Hailing from México, de Nieves has a distinctly queer knack for turning the ordinary into something extraordinary, a talent that was on display during his Company Gallery show, “As Far As UUU Take Me.” There, sculptures, masks, and stained glass windows created a fantasy that seemed otherworldly, but also, familiar — safe, even.
“I feel like my art has been an inspiration for many people, specially because of my race and background,” de Nieves says. “And also, the fact that I didn’t attend school allows others to see that motivation and drive are key elements to self-realization.”
As for what’s next for the artist, he wants to continue his growth, but he’s also focusing a bit more on the personal. “I want to be able to be closer to people, and form stronger bonds with those I love.”
This year, the award-winning filmmaker and visual artist Wu Tsang celebrated the opening of her largest solo exhibition yet at the Berlin-based Gropius Bau museum. This was a major accomplishment for Tsang, whose work focuses on creating art that challenges the definitions of binaries by showcasing what she refers to as “in-betweenness.”
But while her art is meant to be received, viewed, and maybe even analyzed, Tsang resists the urge to fall into the trap of traditional representation. “I think it’s not about being seen,” she told Artnews. “I’m thinking of image-making as a kind of ritual practice that will reflect something back.”
It’s partly this much-needed analysis of “visibility” that makes Tsang such an interesting artist, particularly as she’s had immense appeal and admiration beyond the art world. In November, she debuted ALL IT TOOK, a documentary starring the musician Kelela. According to the New Museum, the film “spans five years” and explores “the singer’s adaptability and fluidity within a system largely built on market constraints and notions of a (racialized) fixed image.”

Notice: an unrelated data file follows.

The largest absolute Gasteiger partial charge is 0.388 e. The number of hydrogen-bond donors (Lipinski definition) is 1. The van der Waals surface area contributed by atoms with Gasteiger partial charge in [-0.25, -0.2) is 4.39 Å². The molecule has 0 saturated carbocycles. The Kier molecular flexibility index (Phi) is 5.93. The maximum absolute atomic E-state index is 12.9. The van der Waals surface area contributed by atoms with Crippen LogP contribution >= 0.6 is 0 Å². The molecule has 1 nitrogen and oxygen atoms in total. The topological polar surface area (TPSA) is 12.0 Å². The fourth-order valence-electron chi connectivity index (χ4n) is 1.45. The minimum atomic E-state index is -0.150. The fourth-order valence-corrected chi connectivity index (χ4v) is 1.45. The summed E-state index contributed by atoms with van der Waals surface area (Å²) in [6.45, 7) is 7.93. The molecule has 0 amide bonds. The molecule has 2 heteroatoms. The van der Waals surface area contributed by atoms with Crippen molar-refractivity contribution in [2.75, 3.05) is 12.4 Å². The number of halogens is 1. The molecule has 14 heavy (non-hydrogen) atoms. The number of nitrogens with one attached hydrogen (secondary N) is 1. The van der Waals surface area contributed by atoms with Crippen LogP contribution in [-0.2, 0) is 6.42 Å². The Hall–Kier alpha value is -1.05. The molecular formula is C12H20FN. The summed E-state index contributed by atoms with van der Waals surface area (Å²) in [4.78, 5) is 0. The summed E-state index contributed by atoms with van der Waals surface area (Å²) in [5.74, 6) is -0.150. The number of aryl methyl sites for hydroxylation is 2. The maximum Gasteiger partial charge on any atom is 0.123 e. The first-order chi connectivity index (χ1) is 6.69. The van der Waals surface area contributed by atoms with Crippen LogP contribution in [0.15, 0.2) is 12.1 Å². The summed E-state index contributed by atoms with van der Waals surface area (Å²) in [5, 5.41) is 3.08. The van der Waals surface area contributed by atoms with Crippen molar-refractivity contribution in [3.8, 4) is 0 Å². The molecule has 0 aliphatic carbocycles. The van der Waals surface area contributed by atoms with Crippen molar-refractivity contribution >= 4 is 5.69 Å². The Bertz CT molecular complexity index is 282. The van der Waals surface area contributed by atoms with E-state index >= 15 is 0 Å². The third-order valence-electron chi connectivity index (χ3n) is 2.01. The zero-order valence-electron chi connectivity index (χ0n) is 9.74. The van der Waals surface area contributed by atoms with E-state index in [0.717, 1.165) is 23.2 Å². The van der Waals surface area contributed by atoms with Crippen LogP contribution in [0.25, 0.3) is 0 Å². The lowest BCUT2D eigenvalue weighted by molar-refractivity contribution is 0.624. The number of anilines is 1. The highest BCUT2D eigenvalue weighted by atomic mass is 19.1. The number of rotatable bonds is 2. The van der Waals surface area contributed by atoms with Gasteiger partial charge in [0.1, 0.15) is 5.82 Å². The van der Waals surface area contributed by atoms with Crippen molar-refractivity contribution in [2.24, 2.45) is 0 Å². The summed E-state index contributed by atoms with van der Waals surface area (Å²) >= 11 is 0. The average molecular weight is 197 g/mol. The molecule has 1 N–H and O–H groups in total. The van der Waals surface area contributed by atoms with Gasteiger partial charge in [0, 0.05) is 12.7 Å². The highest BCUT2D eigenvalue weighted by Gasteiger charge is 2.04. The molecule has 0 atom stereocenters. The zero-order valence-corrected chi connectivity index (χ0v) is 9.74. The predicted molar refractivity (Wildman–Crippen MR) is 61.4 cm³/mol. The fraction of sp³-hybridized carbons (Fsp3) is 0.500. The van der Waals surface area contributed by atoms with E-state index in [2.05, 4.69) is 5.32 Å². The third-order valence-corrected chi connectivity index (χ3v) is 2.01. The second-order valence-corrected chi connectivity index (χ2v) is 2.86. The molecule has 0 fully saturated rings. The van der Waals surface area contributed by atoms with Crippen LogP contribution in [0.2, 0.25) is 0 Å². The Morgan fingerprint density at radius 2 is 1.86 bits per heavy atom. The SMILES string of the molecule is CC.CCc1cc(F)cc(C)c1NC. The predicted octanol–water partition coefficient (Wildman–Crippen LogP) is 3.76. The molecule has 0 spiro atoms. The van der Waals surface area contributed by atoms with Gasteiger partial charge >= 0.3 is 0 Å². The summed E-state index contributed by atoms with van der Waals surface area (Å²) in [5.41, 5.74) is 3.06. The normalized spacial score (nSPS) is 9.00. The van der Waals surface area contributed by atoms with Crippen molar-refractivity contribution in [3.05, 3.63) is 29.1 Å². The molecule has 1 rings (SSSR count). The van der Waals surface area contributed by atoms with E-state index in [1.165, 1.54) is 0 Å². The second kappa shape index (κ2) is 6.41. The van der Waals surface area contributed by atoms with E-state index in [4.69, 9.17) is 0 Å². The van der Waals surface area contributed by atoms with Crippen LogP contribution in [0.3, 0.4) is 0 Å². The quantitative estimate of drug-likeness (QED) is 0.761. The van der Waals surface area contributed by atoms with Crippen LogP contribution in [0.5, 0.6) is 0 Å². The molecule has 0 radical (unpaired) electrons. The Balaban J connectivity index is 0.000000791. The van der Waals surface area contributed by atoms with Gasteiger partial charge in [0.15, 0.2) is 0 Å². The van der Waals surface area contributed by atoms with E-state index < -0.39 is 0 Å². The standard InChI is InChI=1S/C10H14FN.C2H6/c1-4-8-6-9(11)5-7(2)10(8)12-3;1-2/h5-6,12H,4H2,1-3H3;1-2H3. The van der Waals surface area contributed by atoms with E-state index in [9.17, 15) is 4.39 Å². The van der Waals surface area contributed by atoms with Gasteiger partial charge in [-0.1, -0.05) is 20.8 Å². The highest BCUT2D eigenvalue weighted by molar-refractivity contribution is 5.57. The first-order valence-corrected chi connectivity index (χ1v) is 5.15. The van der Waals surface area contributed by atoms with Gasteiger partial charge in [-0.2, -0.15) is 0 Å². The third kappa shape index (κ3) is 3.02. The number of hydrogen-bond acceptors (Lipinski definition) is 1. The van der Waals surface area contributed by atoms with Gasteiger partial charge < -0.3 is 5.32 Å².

“I see fashion photography as journalism, and art as a way to attack history,” says the photographer Collier Schorr. “I work inside, but that doesn’t mean I’m an insider.”
And therein lies the secret to Schorr’s formula of success: She is one of the most in-demand photographers in the game, precisely because it’s places like the fashion industry that need her lens, her talent, her eye to show them something they’ve never seen before. This year’s credentials include everything from photographing representative Alexandra Ocasio-Cortez for the cover of Time and appearing naked on the cover of art-world staple frieze magazine, to capturing supermodels her own age for Vogue Italia.But, after years of being at the top of her game, it’s easy to wonder: What keeps Schorr so motivated?
“My community,” she says, “gives me ammunition to express myself, gives me an agenda to push, and makes me feel like I’m not alone. It’s been a horrific year in many ways, but a huge step forward for visibility. If we lose sight of that, we’ll lose grasp on our collective power.”